Playing the piano. Learning a language. Mastering medicine. To be the best, we practice. Many clinicians practice cardiac auscultation every day – performing routine physical exams that can help detect abnormalities early. The ability to differentiate between typical and pathological heart sounds can help prevent misdiagnoses; and for an already over-burdened healthcare system that could lead to better outcomes for patients.
How auscultation applies today
As new portable tools like the handheld ultrasound promise to revolutionize physical exams, auscultation endures as a quick and cost-effective screening method. It’s arguably more straightforward than positioning and aiming an ultrasound, then viewing and interpreting images. Plus, stethoscopes tend to come at lower price points than handheld ultrasounds. Still, the best diagnostic tools are only as valuable as the skill of the clinicians who use them.
Honing a lifelong skill Continued practice ensures auscultation skills won’t wither over time.1, Researchers suggest that cardiac examination skills may decline after years in practice2 and an auditory template of each new sound must be created by the brain to commit the sound to memory.3 In other words, the way we internalize sounds requires repetition and continued learning.
There’s an App for that
The Littmann™ Learning App, powered by eMurmur, is a great way to start or continue auscultation training. A medical student or clinician can practice learning a variety of heart pathologies and test their listening skills by differentiating between typical and pathological heart sounds.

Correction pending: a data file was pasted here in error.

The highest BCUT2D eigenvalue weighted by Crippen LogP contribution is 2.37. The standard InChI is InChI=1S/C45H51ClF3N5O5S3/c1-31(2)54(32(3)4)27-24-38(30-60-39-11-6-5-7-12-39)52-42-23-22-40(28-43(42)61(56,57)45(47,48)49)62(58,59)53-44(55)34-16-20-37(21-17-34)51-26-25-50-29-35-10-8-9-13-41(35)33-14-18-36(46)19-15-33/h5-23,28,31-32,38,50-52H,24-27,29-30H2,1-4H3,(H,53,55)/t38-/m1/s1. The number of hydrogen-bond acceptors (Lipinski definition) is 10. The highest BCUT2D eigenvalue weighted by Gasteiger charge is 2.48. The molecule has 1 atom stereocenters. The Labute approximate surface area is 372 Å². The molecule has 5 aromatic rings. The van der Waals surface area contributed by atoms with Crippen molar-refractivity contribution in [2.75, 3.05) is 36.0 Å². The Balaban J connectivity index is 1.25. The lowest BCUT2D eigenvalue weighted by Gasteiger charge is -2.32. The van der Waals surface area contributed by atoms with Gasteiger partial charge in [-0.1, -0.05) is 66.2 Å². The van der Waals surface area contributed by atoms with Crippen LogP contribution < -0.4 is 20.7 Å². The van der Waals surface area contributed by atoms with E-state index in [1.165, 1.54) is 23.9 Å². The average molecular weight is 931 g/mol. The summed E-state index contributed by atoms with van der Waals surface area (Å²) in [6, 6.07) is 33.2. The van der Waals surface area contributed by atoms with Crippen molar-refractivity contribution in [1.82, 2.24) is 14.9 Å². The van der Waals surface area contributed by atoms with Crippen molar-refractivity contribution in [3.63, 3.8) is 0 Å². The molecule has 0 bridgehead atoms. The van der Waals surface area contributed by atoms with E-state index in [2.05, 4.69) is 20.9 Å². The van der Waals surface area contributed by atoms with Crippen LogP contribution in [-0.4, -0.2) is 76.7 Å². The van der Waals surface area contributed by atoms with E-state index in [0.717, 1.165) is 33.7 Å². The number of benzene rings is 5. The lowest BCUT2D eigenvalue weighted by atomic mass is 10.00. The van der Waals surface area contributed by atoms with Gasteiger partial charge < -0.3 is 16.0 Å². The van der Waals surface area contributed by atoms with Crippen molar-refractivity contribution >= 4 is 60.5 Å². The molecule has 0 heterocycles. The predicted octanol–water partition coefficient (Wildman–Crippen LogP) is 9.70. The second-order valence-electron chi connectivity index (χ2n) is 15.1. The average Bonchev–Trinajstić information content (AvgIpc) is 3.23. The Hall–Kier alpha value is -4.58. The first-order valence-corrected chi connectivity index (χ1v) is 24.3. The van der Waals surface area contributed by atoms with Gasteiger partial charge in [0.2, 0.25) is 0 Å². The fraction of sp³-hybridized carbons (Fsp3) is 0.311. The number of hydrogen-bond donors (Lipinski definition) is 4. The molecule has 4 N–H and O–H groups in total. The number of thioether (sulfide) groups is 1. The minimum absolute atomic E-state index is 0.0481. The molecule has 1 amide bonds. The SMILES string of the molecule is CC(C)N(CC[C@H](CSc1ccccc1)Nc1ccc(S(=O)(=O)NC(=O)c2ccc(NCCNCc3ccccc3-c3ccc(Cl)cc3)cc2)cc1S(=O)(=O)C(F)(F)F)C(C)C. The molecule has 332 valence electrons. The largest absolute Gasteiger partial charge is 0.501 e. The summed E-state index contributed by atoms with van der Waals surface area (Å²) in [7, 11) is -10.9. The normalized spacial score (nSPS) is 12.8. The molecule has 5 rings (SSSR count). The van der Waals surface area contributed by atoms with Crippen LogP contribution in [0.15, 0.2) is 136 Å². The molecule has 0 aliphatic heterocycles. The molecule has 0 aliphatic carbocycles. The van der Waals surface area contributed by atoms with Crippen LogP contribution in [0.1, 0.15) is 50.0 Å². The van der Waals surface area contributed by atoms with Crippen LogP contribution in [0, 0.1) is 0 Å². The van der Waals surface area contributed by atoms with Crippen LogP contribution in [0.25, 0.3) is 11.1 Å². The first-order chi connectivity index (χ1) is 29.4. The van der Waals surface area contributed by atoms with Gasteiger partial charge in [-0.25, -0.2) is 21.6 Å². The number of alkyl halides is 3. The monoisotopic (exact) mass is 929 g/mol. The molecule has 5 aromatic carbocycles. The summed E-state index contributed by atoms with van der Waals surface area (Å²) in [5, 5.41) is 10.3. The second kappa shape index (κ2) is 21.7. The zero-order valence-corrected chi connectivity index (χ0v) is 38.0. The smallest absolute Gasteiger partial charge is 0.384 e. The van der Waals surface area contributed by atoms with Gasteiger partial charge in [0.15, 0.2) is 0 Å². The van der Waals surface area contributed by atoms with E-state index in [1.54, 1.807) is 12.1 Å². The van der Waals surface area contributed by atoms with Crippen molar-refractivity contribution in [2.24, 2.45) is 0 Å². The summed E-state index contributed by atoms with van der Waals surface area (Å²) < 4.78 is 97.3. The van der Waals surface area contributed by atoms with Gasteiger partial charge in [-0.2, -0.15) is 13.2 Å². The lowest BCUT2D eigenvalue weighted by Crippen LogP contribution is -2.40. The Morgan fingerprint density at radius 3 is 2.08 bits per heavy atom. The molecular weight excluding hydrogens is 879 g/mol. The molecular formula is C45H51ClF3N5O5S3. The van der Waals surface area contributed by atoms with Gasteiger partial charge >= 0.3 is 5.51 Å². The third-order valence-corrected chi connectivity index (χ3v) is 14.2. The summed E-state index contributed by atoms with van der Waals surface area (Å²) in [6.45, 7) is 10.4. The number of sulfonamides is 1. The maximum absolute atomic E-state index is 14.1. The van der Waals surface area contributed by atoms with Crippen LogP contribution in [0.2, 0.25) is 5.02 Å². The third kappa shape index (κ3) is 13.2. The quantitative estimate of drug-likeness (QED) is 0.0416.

The Littmann™ University App is an auscultation teaching tool that enables a classroom of medical students to simultaneously listen and learn under the direction of their professor in a virtual or in-person setting.
Pairing prevention with practice
Early and accurate detection of heart abnormalities can make all the difference for healthcare systems and patients. As the healthcare industry pivots to a prevention-based model, a little auscultation practice could go a long way.
References 1. Factors influencing cardiac auscultation proficiency in physician trainees, Lam et al., Singapore Med J. 2005 Jan;46(1):11-4. 2. Competency in Cardiac Examination Skills in Medical Students, Trainees, Physicians, and Faculty. Criley, et al., Arch Intern Med. 2006;166 610-616. 3. The Power of Repetition in Mastering Cardiac Auscultation, Barrett, et al., Ch. 4: Teaching Heart Auscultation to Health Professionals: 2011, ISBN 978-0-9877400-0-7